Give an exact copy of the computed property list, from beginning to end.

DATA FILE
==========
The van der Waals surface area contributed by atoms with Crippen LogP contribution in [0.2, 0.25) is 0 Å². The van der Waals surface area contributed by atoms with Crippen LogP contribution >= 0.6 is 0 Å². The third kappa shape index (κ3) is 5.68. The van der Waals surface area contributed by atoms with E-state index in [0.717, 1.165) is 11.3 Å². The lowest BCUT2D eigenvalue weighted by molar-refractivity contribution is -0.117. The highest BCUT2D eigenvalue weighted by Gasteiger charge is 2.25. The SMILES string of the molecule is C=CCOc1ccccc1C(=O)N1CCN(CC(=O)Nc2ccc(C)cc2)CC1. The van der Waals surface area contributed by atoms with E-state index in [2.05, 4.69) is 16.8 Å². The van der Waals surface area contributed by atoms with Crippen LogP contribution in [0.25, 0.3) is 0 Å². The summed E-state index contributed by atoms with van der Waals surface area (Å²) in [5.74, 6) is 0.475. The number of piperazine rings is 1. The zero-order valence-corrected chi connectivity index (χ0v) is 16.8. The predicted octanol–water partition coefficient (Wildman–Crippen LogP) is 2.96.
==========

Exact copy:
The van der Waals surface area contributed by atoms with Crippen LogP contribution in [0.2, 0.25) is 0 Å². The van der Waals surface area contributed by atoms with Crippen LogP contribution >= 0.6 is 0 Å². The third kappa shape index (κ3) is 5.68. The van der Waals surface area contributed by atoms with E-state index in [0.717, 1.165) is 11.3 Å². The lowest BCUT2D eigenvalue weighted by molar-refractivity contribution is -0.117. The highest BCUT2D eigenvalue weighted by Gasteiger charge is 2.25. The SMILES string of the molecule is C=CCOc1ccccc1C(=O)N1CCN(CC(=O)Nc2ccc(C)cc2)CC1. The van der Waals surface area contributed by atoms with E-state index in [2.05, 4.69) is 16.8 Å². The van der Waals surface area contributed by atoms with Crippen LogP contribution in [0.25, 0.3) is 0 Å². The summed E-state index contributed by atoms with van der Waals surface area (Å²) in [5.74, 6) is 0.475. The number of piperazine rings is 1. The zero-order valence-corrected chi connectivity index (χ0v) is 16.8. The predicted octanol–water partition coefficient (Wildman–Crippen LogP) is 2.96.